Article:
flower garden therapy ideas with Rachel Petheram
I love Rachel Petheram’s approach to flower growing and arranging. Her beautiful Catkin cutting garden in Lincolnshire is a source of nurture, well-being and simple joy. Creating with the flowers she grows is less about ‘arranging’ and more to do with allowing the connection with nature to restore and renew. Which of us couldn’t do with a large dose of that right now? I asked Rachel if she might like to share one or two of her expert tips and ideas for finding therapeutic benefits in nature with us. I hope you enjoy escaping to Rachel’s beautiful flower garden for a little while as much as I did… X
My flower garden
I started to grow cut flowers as a hobby when my husband and I bought our cottage in Lincolnshire and I grew some of the flowers for our wedding. My hobby turned into something greater and in 2006 I was lucky enough to be able to go part time in my lecturing job and set up my business, Catkin.
I started to run workshops – sharing what I had learnt about growing cut flowers and how to use materials from the flower garden to create natural, seasonal floral arrangements. This reinforced what I knew about myself already, that I loved teaching, whether it was an undergraduate student or someone learning to make a hand-tied bouquet. The process of nurturing and helping someone to achieve the best they can possibly achieve is a total privilege.
Flower garden therapy
Being with flowers and gardens wasn’t really a choice for me, it was a necessity. I suffered with severe anxiety and had a couple of awful periods where it seemed like nothing could make it go away. Very quickly I realised what all gardeners know: that being outside, connected with nature, working with my hands is absolutely vital for my mental wellbeing. The idea that spending time in nature can make you feel better is intuitive – we all know it and feel it.
Researchers are amassing a body of evidence, proving what we all know to be true: nature is good for us and has both long and short term mental and physical health benefits. This isn’t just an airy fairy feel good factor. The benefits are measurable and many researchers are coming to the conclusion that connection with nature is fundamental to our health and well-being.
I strongly believe that the garden had a profound effect on my well-being through restoration from stress and burn-out. In addition it became very clear to me during my workshops that working with flowers had a profound effect on people over and above the pure joy that creating luscious arrangements can bring. Being surrounded by flowers, being present in the moment, keeping our minds still and focussed is so good for us.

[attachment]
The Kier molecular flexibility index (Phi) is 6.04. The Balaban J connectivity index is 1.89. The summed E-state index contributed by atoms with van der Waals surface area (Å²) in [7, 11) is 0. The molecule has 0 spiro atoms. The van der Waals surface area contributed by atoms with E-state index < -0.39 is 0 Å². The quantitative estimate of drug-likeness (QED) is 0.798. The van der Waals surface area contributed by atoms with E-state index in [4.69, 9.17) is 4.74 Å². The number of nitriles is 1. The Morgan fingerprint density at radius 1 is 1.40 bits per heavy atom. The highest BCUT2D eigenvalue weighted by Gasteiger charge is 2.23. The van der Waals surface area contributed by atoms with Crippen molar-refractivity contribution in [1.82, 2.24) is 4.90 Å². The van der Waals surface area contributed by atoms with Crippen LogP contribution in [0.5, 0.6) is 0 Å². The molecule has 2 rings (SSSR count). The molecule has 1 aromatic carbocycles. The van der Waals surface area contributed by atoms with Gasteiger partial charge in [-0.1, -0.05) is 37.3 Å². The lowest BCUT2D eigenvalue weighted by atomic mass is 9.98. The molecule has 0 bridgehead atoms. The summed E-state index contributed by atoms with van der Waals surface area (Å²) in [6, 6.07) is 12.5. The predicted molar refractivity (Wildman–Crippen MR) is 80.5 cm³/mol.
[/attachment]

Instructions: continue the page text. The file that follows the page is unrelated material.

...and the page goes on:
I realised that teaching, flowers and nature are intertwined for me and all of these elements inform and support the others. Subsequently, I trained as a reiki practitioner and I practice reiki through my flowers. I set up some floral retreat workshops which rather than focusing on ‘how to make an arrangement’ are more ‘let’s make an arrangement, focus on the moment, listen to what the flowers are telling you, restore and renew your soul’. It is amazingly powerful and a beautiful tool to find some mental space and peace.
Your flower choices have meaning
The individual flowers you choose have meaning – you are drawn to them for a reason. Finding the space to listen to what they are saying with the help of an intuitive and sensitive facilitator gives scope for creating beautiful personal transformation through connection with flowers and nature.
In the past few months I have taken this further and as a project with my husband have built a therapy garden and studio specifically to ensure that my visitors can be fully immersed in the garden and feel more connected to the surroundings. I can’t wait to welcome people to it when we are released from lockdown.
However, while we are still caught up in these strange times it is easy to become overwhelmed with the stress and worry of the situation we find ourselves in. It may be that we are spending a lot of time in our heads. As our normal routines are disrupted it is easy for our minds to become full of worry – lots of ‘what ifs’ and ‘I should’ and ‘I feel bad because…..’
Easing lockdown anxiety
There are many ways that we can overcome this – meditation, breathing properly and exercise, to name a few, and these are important to weave into your routine. Sometimes, though, the feeling of being overwhelmed means that we are overcome with lethargy and can’t find the energy to do even the most simple things.
This is not unusual – our sleep cycles may be disrupted, we may feel on high alert all the time. Adjusting to ‘a new normal’ is energy sapping. We then find that we don’t have the wherewithal to do the things that would make us feel better. So we continue to worry, which saps our energy further and so it’s a vicious cycle.